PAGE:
“A rose is a rose is a rose,” writer Gertrude Stein once famously claimed. Likewise, a loss is a loss is a loss. Nothing more. Nothing less. One of the problems in today’s boxing world is that too many fight fans consider a single loss on a fighter’s record to be a disqualifier from greatness. A lot of this has to do with Floyd Mayweather touting his undefeated status every chance he gets. And while Floyd’s greatness is undeniable, in truth it has almost nothing to do with that precious ‘0’ on his record. A youthful fan seeped solely in the here and now might be excused for believing otherwise, but anyone else who falls for such sophomoric thinking needs to get with the program.
Fortunately, Julian “J-Rock” Williams reminded us all of the true significance of losses this past weekend in Fairfax, Virginia. After winning a unanimous decision against Jarrett Hurd, who was essentially the hometown fighter, Williams pleaded with fans to get over their perfect record obsession.
He had good reason to make this demand, for Williams lost by knockout to the impressive Jermall Charlo back in 2016. Before that match, Williams was considered a top divisional talent, but after the defeat he essentially fell under the radar. He lost, after all. Not only had he lost, he had lost by knockout. He was simply no longer relevant to so many of today’s fans in today’s often mindless boxing world. Needless to say, Williams looked pretty damn relevant this past weekend. He not only won, but he both out-fought and out-thought Hurd, the hometown fighter, and surprised the whole boxing world in the process.
And now “J-Rock” is the toast of boxing, while Hurd, who everyone was enthralled with prior to last Saturday, is viewed by some as a hype job. But Hurd isn’t a hype job, far from it. He’s a high-level fighter who lost to the better man on a particular night. Perhaps he’ll prove he’s the better man if he meets Williams again. Or perhaps he’ll move up to 160 and cause guys like Canelo, Jacobs and Golovkin to start looking over their shoulders at the new gunslinger in town.
One of the enjoyable things about Hurd vs Williams, aside from the fact it was a hell of a fight, is that both fighters carried themselves with dignity and articulated a solid perspective on the situation. Gracious in defeat, Hurd offered no excuses and appeared ready to simply move on. Give me the rematch, he said. Good for him. After all, he’s a single impressive win away from being feted again. Just ask Sergey Kovalev, who went from dunce to dauphin in many people’s eyes through the course of a single rematch with Eleider Alvarez a few months ago. Instead of writing Kovalev off, boxing fans should have wondered if instead “Krusher” might learn from the setback and find a way to rebound. It’s too easy to write boxers off after a loss.
But of course boxing fans have always been a fickle breed. Heavyweight champion James J. Corbett wrote about how disturbing it was to see the same fans who had cheered for John L. Sullivan turn on him after Corbett had knocked the “Boston Strong Boy” out in 1892. And some of us will remember how the live audience suddenly turned into Sugar Ray Leonard cheerleaders back in 1987 when the underdog started looking good against Marvelous Marvin Hagler. But these were fleeting moments, one hoped, exceptions revealing the capricious nature of sports fans.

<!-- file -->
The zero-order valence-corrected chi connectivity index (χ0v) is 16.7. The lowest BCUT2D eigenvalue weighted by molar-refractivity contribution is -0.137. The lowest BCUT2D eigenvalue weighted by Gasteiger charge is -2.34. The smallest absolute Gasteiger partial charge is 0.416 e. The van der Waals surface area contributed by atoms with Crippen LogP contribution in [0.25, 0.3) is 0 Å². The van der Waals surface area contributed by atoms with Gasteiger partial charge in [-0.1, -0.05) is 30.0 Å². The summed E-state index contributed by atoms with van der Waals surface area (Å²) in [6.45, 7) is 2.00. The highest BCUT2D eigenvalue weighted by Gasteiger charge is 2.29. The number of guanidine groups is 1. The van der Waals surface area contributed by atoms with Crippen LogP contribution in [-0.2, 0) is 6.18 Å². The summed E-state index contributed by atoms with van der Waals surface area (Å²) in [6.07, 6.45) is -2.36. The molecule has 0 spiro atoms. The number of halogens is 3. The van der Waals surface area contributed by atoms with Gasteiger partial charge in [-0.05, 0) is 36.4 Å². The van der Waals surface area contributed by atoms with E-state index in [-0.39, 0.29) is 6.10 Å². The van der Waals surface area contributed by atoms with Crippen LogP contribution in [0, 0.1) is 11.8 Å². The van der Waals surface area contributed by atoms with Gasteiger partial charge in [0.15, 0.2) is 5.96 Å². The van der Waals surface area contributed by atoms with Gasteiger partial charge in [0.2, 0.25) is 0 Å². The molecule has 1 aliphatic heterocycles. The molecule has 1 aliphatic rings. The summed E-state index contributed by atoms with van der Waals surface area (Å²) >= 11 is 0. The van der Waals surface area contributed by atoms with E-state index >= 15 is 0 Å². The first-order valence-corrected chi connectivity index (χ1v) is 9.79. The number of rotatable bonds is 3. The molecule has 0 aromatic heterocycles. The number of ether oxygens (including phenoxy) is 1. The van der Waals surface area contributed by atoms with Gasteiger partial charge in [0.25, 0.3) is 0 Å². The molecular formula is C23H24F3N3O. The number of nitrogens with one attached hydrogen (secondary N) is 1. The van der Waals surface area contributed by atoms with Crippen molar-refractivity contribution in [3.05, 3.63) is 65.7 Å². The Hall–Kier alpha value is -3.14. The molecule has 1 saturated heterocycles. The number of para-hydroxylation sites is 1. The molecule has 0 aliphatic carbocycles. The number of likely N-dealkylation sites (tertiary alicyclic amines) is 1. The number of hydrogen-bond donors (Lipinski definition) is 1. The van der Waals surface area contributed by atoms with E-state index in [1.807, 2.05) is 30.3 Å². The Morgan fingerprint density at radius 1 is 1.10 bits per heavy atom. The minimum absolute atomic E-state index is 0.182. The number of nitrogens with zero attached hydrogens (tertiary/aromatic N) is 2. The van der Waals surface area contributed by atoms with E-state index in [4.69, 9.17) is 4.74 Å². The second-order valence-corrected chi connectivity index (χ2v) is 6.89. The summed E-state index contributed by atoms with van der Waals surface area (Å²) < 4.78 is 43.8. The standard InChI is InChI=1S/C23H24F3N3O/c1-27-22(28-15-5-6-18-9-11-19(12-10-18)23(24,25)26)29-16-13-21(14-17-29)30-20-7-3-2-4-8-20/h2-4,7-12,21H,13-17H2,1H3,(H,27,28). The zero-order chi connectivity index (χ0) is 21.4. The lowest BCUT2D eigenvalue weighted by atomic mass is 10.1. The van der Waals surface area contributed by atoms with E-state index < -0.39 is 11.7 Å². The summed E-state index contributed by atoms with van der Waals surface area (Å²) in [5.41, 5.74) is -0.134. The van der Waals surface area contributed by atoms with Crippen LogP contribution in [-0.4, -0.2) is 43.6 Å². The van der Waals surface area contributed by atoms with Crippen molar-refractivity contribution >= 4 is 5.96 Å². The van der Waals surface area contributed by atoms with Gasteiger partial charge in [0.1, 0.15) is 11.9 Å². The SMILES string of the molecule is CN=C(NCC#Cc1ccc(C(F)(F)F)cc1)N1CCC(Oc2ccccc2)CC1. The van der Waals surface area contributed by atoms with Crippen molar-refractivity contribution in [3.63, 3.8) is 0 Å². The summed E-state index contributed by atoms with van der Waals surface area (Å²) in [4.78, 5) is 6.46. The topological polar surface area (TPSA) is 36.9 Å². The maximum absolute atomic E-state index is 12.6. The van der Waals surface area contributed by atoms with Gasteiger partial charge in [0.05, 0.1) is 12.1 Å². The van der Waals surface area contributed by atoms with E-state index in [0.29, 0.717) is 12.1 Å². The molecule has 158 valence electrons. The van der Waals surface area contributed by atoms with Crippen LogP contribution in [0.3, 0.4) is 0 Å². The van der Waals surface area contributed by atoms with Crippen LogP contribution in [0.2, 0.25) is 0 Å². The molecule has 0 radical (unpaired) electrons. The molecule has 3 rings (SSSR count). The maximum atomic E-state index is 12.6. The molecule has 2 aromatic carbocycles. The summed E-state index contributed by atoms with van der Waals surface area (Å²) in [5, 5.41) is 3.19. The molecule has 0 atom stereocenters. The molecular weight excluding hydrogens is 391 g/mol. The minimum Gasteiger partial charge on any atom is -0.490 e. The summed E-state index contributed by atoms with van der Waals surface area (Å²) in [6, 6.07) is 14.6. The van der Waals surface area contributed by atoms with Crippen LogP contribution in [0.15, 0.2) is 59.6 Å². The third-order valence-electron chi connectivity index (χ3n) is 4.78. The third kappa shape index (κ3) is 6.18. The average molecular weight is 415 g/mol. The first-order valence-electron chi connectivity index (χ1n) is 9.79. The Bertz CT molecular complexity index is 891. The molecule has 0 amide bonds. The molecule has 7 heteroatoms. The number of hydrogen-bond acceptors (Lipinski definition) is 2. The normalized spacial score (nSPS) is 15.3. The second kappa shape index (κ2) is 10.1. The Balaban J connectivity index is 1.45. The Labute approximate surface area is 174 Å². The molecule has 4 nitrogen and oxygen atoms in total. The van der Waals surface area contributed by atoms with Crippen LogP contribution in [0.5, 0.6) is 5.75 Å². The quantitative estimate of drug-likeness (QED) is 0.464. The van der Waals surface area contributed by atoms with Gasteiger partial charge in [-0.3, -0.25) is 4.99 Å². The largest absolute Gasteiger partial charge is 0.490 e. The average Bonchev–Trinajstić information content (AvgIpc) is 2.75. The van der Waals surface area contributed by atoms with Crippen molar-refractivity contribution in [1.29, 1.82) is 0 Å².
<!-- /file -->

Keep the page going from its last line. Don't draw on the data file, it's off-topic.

But now it seems shallowness is king, and any kind of depth is to be looked down upon, if one wastes his or her time giving it any consideration at all. Yet vapidness is not only a discredit to fighters and to boxing, it’s a discredit to those who embrace it. Individuals who walk around proud of their flighty and erratic ways, who avoid serious commitments, who go with the newest fad and fashion, are missing out on an essential part of being human. Namely, to embrace the ups and downs, the challenges of life, to face adversity but to keep going, no matter what.
Boxing, after all, is a sport of empathy. That sounds nuts, but it’s true. We empathize with those two individuals we see struggling inside the ring. That’s why we want them to rise to the occasion, to perform, to go beyond their limits and maybe even achieve greatness. Boxers are ultimately working stiffs, just like the rest of us. And who doesn’t want to see a working stiff get a well-deserved moment in the sun after having taken a few knocks? Apparently, some don’t.
And that’s a shame. Ray Leonard himself claimed his 1980 loss to Roberto Duran made him a better boxer. Muhammad Ali said the same of the whipping he took from Ken Norton. Likewise, Jack Dempsey argued that in order to become a true champion, a fighter first had to know what it was like to be battered and knocked down, had to find that inner drive and will to win which only comes from having tasted defeat.
It is through the process of taking losses and finding ways to come back that courage and character are imbued and our lives become more meaningful. That’s why so many of us were so happy to see Julian Williams give the performance of his life and score that huge win in Fairfax.
And it’s also why we should heed the words “J-Rock” uttered after his astonishing performance last week: “The boxing world, they make it seem like fighters take a loss and they can’t come back, and I just knew that wasn’t the case. Stop condemning fighters after they take a loss!” — Sean Crose